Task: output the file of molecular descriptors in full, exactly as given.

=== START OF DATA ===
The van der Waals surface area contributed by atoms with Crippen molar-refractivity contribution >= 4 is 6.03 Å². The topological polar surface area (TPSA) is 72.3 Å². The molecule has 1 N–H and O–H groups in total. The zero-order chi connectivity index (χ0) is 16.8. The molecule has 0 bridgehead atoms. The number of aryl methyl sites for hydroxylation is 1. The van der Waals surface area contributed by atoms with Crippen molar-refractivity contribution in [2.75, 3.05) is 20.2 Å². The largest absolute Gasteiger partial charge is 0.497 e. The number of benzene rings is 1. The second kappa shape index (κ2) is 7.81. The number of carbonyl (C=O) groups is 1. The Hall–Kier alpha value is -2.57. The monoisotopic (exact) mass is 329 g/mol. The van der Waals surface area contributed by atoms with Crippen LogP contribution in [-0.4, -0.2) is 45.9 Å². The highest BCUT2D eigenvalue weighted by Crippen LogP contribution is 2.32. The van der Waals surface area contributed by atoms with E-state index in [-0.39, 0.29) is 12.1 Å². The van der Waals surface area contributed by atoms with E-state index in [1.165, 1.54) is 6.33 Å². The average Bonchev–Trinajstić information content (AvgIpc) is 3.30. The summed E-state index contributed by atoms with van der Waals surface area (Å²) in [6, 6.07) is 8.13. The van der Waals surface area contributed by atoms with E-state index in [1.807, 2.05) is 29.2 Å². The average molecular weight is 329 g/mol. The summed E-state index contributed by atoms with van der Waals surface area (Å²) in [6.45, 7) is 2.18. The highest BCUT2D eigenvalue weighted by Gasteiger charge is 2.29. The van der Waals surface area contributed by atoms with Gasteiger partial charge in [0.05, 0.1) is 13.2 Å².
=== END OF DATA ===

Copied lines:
The van der Waals surface area contributed by atoms with Crippen molar-refractivity contribution >= 4 is 6.03 Å². The topological polar surface area (TPSA) is 72.3 Å². The molecule has 1 N–H and O–H groups in total. The zero-order chi connectivity index (χ0) is 16.8. The molecule has 0 bridgehead atoms. The number of aryl methyl sites for hydroxylation is 1. The van der Waals surface area contributed by atoms with Crippen molar-refractivity contribution in [2.75, 3.05) is 20.2 Å². The largest absolute Gasteiger partial charge is 0.497 e. The number of benzene rings is 1. The second kappa shape index (κ2) is 7.81. The number of carbonyl (C=O) groups is 1. The Hall–Kier alpha value is -2.57. The monoisotopic (exact) mass is 329 g/mol. The van der Waals surface area contributed by atoms with Crippen LogP contribution in [-0.4, -0.2) is 45.9 Å². The highest BCUT2D eigenvalue weighted by Crippen LogP contribution is 2.32. The van der Waals surface area contributed by atoms with E-state index in [-0.39, 0.29) is 12.1 Å². The van der Waals surface area contributed by atoms with E-state index in [1.165, 1.54) is 6.33 Å². The average Bonchev–Trinajstić information content (AvgIpc) is 3.30. The summed E-state index contributed by atoms with van der Waals surface area (Å²) in [6, 6.07) is 8.13. The van der Waals surface area contributed by atoms with E-state index in [1.807, 2.05) is 29.2 Å². The average molecular weight is 329 g/mol. The summed E-state index contributed by atoms with van der Waals surface area (Å²) in [6.45, 7) is 2.18. The highest BCUT2D eigenvalue weighted by Gasteiger charge is 2.29. The van der Waals surface area contributed by atoms with Gasteiger partial charge in [0.05, 0.1) is 13.2 Å².